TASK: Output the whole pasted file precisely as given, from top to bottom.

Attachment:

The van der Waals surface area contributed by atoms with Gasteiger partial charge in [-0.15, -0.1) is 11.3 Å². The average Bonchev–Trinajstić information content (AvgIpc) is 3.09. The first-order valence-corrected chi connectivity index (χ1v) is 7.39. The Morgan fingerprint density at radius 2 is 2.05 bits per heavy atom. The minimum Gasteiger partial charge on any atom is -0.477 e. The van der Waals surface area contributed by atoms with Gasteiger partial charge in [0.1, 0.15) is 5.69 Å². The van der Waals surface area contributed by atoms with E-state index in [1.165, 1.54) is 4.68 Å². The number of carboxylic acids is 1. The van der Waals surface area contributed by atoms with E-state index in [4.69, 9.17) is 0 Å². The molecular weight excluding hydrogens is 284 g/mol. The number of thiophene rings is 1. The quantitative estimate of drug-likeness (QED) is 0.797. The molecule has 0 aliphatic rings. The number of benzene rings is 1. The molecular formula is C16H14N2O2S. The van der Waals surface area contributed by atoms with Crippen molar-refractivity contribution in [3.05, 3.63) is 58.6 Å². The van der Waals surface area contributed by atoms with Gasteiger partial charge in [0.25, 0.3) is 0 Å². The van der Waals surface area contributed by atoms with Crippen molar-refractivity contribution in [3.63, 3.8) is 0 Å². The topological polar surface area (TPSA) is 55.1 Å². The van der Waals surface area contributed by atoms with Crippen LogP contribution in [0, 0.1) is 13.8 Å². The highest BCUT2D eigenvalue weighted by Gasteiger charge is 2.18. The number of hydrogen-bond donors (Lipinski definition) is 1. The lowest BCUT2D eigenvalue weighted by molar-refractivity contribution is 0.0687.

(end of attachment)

The van der Waals surface area contributed by atoms with Gasteiger partial charge in [-0.15, -0.1) is 11.3 Å². The average Bonchev–Trinajstić information content (AvgIpc) is 3.09. The first-order valence-corrected chi connectivity index (χ1v) is 7.39. The Morgan fingerprint density at radius 2 is 2.05 bits per heavy atom. The minimum Gasteiger partial charge on any atom is -0.477 e. The van der Waals surface area contributed by atoms with Gasteiger partial charge in [0.1, 0.15) is 5.69 Å². The van der Waals surface area contributed by atoms with E-state index in [1.165, 1.54) is 4.68 Å². The number of carboxylic acids is 1. The van der Waals surface area contributed by atoms with E-state index in [4.69, 9.17) is 0 Å². The molecular weight excluding hydrogens is 284 g/mol. The number of thiophene rings is 1. The quantitative estimate of drug-likeness (QED) is 0.797. The molecule has 0 aliphatic rings. The number of benzene rings is 1. The molecular formula is C16H14N2O2S. The van der Waals surface area contributed by atoms with Crippen molar-refractivity contribution in [3.05, 3.63) is 58.6 Å². The van der Waals surface area contributed by atoms with Gasteiger partial charge in [0.25, 0.3) is 0 Å². The van der Waals surface area contributed by atoms with Crippen molar-refractivity contribution in [3.63, 3.8) is 0 Å². The topological polar surface area (TPSA) is 55.1 Å². The van der Waals surface area contributed by atoms with Crippen LogP contribution in [0, 0.1) is 13.8 Å². The highest BCUT2D eigenvalue weighted by Gasteiger charge is 2.18. The number of hydrogen-bond donors (Lipinski definition) is 1. The lowest BCUT2D eigenvalue weighted by molar-refractivity contribution is 0.0687.